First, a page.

from Wiktionary, Creative Commons Attribution/Share-Alike License.
- adjective geography, of a body of water extremely
richin nutrientsand minerals
Sorry, no etymologies found.
Lake densities are generally lower here than in the Northern Lakes and Forests, and lake trophic states tend to be higher, with higher percentages in eutrophic and hypereutrophic classes.
Comparative studies based on lakes covering a wide range of geographic areas and trophic status have suggested that fish production in oligotrophic to hypereutrophic lakes of moderate depth is better correlated with primary production than the morphoedaphic index .
The southern lakes, such as Apopka, Carlton, Beauclair, Dora, Harris, Eustis, Yale and Griffin, often receive mineralized groundwater as well as surface inflows through nutrient-rich soils, and are eutrophic to hypereutrophic hardwater lakes.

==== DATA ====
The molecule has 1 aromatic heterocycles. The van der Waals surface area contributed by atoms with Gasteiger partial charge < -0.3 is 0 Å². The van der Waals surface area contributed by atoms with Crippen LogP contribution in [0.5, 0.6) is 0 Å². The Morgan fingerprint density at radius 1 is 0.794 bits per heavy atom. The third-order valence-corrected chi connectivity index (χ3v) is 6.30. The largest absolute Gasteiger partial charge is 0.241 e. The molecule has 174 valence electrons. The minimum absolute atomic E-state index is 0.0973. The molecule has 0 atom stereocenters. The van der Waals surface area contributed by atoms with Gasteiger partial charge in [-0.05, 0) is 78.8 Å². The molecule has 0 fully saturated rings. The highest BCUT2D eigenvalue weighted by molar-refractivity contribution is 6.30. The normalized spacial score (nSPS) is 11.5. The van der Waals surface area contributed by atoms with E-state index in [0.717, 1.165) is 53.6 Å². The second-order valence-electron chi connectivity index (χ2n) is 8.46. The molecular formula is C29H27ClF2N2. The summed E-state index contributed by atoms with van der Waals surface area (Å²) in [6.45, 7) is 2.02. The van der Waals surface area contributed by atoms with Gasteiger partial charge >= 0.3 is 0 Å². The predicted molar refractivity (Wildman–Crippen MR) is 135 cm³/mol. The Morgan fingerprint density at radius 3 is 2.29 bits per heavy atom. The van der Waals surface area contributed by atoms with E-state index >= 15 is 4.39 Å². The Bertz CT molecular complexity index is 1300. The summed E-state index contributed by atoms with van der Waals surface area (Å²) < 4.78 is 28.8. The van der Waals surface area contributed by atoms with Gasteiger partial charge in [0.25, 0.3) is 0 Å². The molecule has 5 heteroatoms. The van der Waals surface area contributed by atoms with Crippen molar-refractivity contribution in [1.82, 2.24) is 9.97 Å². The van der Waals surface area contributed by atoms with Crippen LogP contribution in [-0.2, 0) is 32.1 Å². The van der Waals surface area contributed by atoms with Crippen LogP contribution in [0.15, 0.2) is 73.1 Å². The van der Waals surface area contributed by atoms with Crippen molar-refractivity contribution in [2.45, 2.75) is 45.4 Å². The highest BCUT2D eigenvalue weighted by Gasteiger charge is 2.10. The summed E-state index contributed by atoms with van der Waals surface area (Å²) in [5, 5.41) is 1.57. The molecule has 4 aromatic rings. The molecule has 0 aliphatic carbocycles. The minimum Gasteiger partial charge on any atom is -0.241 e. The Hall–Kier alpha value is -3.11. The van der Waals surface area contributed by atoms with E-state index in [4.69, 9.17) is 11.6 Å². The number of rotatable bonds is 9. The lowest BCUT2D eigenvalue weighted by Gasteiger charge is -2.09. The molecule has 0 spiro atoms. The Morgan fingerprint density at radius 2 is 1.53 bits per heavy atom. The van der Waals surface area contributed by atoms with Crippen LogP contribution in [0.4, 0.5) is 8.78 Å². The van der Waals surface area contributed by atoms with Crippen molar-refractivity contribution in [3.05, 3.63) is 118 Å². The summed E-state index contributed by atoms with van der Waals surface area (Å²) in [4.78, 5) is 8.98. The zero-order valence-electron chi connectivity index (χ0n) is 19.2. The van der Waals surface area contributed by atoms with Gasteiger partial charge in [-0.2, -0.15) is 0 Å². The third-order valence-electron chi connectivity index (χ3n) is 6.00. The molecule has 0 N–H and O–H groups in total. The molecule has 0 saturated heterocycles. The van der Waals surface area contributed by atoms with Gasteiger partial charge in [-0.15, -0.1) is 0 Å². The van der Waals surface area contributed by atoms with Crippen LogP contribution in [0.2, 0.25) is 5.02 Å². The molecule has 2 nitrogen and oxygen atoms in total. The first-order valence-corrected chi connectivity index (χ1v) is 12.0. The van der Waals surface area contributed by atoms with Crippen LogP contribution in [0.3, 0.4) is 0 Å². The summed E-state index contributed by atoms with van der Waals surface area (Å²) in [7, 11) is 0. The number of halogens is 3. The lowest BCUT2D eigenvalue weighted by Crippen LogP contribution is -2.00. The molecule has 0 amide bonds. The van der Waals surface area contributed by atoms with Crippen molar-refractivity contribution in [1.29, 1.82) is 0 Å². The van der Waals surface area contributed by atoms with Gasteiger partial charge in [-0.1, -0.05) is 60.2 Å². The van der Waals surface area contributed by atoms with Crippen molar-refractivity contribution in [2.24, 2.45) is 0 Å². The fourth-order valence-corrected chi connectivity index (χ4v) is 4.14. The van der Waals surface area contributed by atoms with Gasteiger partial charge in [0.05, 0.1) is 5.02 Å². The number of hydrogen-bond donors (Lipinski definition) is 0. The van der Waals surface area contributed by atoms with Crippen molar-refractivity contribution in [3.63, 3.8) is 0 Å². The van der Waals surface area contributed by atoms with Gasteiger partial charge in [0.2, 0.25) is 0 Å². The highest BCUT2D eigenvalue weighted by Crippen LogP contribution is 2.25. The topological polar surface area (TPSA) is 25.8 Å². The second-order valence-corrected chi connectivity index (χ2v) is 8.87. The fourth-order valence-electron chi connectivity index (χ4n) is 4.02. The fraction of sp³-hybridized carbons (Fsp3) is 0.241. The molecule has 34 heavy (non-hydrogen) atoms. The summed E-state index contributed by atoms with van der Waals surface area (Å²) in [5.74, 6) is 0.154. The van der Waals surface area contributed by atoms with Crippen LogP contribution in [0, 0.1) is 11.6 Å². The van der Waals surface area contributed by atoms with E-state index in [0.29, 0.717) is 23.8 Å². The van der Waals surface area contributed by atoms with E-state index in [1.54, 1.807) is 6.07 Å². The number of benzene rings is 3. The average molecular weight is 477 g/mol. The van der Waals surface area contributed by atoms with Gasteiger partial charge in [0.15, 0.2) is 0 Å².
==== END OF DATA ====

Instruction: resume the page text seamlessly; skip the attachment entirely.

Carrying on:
The nutrient enrichment can cause important ecological effects on aquatic communities (Table 3), since the overproduction of organic matter and its subsequent decomposition usually lead to low dissolved oxygen concentrations in bottom waters and sediments of eutrophic and hypereutrophic aquatic ecosystems with low water turnover rates.
Extensive kills of both invertebrates and fishes (sensitive benthic species, particularly) are probably the most dramatic manifestation of hypoxia (or anoxia) in eutrophic and hypereutrophic aquatic ecosystems, with significant reductions in the area of suitable habitat for food, growth and reproduction.
Turbid water from hypereutrophic waters contaminated with animal manure have caused excessive bacterial growth on skin of Channel Catfish from Upper Great Miami River watershed in Mercer County.